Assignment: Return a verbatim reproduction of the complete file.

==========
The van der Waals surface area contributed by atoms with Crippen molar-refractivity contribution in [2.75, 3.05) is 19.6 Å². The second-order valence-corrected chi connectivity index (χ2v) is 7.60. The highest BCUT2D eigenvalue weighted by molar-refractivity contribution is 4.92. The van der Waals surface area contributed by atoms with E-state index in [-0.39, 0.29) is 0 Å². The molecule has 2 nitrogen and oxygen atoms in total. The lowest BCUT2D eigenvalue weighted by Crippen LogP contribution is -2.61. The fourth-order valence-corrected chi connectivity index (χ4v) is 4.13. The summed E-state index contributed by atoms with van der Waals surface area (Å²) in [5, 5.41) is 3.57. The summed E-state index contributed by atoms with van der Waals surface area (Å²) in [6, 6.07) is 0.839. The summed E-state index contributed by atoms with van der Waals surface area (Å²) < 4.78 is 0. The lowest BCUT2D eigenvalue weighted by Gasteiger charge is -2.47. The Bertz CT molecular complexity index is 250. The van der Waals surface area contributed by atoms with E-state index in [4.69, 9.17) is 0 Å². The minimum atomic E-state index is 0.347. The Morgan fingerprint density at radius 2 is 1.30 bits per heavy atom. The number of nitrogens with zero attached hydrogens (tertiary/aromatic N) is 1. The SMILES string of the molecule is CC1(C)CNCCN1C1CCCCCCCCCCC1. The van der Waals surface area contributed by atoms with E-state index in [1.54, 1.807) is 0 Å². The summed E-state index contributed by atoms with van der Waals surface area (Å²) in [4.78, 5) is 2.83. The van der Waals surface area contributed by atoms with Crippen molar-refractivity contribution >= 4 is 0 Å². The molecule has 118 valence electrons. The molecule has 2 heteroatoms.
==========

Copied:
The van der Waals surface area contributed by atoms with Crippen molar-refractivity contribution in [2.75, 3.05) is 19.6 Å². The second-order valence-corrected chi connectivity index (χ2v) is 7.60. The highest BCUT2D eigenvalue weighted by molar-refractivity contribution is 4.92. The van der Waals surface area contributed by atoms with E-state index in [-0.39, 0.29) is 0 Å². The molecule has 2 nitrogen and oxygen atoms in total. The lowest BCUT2D eigenvalue weighted by Crippen LogP contribution is -2.61. The fourth-order valence-corrected chi connectivity index (χ4v) is 4.13. The summed E-state index contributed by atoms with van der Waals surface area (Å²) in [5, 5.41) is 3.57. The summed E-state index contributed by atoms with van der Waals surface area (Å²) in [6, 6.07) is 0.839. The summed E-state index contributed by atoms with van der Waals surface area (Å²) < 4.78 is 0. The lowest BCUT2D eigenvalue weighted by Gasteiger charge is -2.47. The Bertz CT molecular complexity index is 250. The van der Waals surface area contributed by atoms with E-state index in [4.69, 9.17) is 0 Å². The minimum atomic E-state index is 0.347. The Morgan fingerprint density at radius 2 is 1.30 bits per heavy atom. The number of nitrogens with zero attached hydrogens (tertiary/aromatic N) is 1. The SMILES string of the molecule is CC1(C)CNCCN1C1CCCCCCCCCCC1. The van der Waals surface area contributed by atoms with E-state index in [1.54, 1.807) is 0 Å². The summed E-state index contributed by atoms with van der Waals surface area (Å²) in [4.78, 5) is 2.83. The van der Waals surface area contributed by atoms with Crippen molar-refractivity contribution >= 4 is 0 Å². The molecule has 118 valence electrons. The molecule has 2 heteroatoms.